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Marguerite Garden
Honour at last for Scots woman who 'did her bit' to help French fighters flee the Nazi occupation.
Article by Maureen Cultey in the Daily Mail, Saturday June 7, 2003

Marguerite, a heroine at the age of 14TO Marguerite Garden’s neighbours and many friends in the town where she has lived most of her life, she seems a typical grandmother. But the petite, grey-haired lady dressed In a cardigan and slippers has a secret past as a heroine of the French Resistance.

The Lanark pensioner rarely talks about her remarkable role in the war which she modestly dismisses as no more than ‘doing her bit’. But yesterday on the anniversary of the D-Day landings, fame finally caught up with Marguerite. It was revealed that she is to be decorated with the Legion D’Honneur France’s highest honour, for her exploits during world War II.

Preparations are being made for her to receive the award at a ceremony in Edinburgh later this year. French-born Marguerite, 77, has lived a daring life that mirrors that of Charlotte Gray, the fictional character brought to life on the screen by actress Cate Blanchett.

At the age of 14, Marguerite risked her life to work with the French Resistance in her picturesque home village of Plomodiern in Brittany. She and her father, who was also awarded the Legion D’Honneur, arranged escape routes out of France for hundreds of local men, including Marguerite’s brothers, to allow them to continue fighting from England.

She said: ‘I think my Involvement began when my father took me with him when a lobster boat was going away so I got to know the people who were preparing It. Later on, when my father wasn’t around, they trusted me enough to come to me and ask me to help.’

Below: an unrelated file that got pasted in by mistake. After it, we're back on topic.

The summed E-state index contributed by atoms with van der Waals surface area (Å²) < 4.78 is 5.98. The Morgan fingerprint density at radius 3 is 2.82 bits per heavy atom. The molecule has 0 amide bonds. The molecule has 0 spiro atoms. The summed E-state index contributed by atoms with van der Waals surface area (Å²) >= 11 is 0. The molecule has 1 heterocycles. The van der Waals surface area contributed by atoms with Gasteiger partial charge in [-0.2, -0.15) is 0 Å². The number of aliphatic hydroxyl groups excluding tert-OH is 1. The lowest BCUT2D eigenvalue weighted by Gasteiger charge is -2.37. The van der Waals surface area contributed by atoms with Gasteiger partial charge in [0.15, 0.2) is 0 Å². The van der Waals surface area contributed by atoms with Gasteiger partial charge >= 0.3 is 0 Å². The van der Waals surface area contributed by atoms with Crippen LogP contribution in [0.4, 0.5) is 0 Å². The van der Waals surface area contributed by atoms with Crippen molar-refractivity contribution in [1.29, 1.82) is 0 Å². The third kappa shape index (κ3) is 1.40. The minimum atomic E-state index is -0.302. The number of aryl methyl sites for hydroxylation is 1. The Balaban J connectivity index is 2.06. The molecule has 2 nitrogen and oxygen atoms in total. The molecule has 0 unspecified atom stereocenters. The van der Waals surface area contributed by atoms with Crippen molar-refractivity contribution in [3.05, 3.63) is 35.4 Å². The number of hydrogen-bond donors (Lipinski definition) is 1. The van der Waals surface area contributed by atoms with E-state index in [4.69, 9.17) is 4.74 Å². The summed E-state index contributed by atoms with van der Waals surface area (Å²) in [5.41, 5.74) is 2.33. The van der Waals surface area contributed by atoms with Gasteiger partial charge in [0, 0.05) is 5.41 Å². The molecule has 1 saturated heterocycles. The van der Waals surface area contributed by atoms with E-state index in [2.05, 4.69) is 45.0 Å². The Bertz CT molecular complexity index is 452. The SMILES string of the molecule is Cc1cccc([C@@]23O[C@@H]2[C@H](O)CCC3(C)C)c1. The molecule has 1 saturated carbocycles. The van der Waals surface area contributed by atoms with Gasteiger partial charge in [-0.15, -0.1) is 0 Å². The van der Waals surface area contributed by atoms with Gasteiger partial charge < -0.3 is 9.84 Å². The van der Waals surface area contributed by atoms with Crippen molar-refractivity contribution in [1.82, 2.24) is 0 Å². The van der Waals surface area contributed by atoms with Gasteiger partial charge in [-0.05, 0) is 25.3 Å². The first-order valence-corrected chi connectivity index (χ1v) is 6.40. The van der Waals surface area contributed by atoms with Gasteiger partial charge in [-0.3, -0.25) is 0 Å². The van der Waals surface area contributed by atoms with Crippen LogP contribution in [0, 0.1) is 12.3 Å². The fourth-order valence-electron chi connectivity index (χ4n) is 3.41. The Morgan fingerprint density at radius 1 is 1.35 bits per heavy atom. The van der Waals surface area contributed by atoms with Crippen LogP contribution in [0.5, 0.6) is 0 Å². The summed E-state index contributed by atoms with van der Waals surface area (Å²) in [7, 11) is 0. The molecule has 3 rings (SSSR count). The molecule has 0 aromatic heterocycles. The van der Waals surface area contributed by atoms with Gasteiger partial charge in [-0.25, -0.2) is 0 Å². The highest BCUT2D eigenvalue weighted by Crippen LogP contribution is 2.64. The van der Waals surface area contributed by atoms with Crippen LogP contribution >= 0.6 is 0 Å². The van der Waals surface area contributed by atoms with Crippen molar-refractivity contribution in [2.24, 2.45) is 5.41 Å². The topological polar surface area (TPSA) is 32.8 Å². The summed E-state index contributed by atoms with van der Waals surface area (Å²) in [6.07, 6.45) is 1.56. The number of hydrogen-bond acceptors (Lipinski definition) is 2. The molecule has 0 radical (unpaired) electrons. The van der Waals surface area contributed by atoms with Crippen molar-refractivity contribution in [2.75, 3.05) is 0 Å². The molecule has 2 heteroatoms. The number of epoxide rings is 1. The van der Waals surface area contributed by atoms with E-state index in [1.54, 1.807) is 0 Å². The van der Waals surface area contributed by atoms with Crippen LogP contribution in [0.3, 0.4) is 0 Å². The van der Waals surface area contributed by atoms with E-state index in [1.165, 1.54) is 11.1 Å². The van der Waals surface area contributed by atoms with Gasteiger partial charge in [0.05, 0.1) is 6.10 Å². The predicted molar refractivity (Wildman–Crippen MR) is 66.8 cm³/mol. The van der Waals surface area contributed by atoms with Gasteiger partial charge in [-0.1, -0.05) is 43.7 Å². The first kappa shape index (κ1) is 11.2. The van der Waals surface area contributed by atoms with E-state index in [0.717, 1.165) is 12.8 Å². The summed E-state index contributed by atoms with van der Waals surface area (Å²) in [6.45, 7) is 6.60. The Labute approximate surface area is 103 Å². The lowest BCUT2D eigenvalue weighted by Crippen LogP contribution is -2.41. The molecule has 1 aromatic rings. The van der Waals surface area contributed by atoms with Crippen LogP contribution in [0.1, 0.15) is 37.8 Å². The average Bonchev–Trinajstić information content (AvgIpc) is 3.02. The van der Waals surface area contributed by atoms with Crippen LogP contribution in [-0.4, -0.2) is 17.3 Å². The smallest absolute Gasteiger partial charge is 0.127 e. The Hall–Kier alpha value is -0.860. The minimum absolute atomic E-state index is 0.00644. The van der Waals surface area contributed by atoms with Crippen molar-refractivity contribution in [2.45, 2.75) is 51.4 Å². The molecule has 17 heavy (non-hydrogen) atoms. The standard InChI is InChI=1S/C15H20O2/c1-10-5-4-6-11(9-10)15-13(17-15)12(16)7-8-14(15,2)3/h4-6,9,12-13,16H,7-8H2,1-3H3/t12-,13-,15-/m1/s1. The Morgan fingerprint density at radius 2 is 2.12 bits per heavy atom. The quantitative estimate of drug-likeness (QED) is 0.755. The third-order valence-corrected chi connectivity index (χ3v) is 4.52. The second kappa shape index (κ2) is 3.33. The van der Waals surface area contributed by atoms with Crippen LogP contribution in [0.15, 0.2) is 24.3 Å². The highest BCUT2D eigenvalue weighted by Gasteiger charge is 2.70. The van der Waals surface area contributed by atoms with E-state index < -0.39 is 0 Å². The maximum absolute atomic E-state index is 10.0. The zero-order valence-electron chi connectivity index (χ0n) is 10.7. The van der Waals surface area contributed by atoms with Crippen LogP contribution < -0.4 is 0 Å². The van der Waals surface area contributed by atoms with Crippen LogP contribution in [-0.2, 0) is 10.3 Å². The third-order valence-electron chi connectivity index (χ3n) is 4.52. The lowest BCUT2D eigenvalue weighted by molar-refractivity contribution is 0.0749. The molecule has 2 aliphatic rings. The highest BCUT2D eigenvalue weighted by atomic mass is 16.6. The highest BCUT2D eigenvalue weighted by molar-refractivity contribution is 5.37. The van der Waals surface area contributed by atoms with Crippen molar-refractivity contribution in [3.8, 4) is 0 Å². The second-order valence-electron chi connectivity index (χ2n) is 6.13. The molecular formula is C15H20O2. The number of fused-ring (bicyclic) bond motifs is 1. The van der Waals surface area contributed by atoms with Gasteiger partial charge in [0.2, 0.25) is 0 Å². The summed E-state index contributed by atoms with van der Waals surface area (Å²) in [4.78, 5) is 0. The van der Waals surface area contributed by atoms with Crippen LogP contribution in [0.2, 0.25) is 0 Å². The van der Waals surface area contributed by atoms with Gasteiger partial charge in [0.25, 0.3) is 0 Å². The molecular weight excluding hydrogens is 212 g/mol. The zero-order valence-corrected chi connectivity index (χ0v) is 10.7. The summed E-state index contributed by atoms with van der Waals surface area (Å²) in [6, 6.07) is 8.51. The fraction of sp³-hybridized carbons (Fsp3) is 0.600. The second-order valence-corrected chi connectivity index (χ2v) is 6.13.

At one nerve-racking point, while harbouring airmen waiting to leave France, she helped conceal them upstairs in the family home while a German slept in one of the bedrooms, unaware. ‘What better cover than to have the Wehrmacht In the house,’ said Marguerite.

It was also at her family home that the head of MI6 — the intelligence-gathering network for which she worked - began making radio transmissions that were picked up at Bletchley Park, the Enigma code-breaking station in England.

Her work did not stop there. Marguerite carried out many dangerous missions. She scoured the Brittany coastline, searching for mines, to ensure British maps were accurate. She also carried messages and parcels between her network and another in Paris.

‘There was no reason to suspect me,’ she said. ‘I was a young girl, travelling to my school. I was never arrested.’

Eventually, her father’s role in the Resistance was found out and he fled as the Gestapo came knocking. ‘I opened the door to them,’ said Marguerite. ‘They smelled of the Gestapo, of Turkish cigarettes. My father had learned what was happening and didn’t come home, so my mother told them that he had left us and they accepted that. If it hadn’t been for that story, they would have taken us away.

Marguerite Garden‘I was aware of risking everything but tried not to think about it. I wasn’t scared even though one of my brothers was shot by the Germans in Paris. She added: ‘We wanted to be of use to Britain. That was our aim, to help win the war. I would do it all again if I had to.’

After the war she began an architecture course at college In Paris. At the age of 20 she met Scots holidaymaker James Garden and it was love at first sight. Within a year they were married in Kilmun, Argyll. She and her husband, who became a prominent surgeon, had seven children. He died in 1992.

News of the Legion D’Honneur, which the French foreign minister recommended she receive, brought a surge of emotions for Marguerite. ‘I don’t know why it has taken so long to come,’ she said. ‘But it means so much to me, I cannot say. When I think about it, I just burst into tears.’

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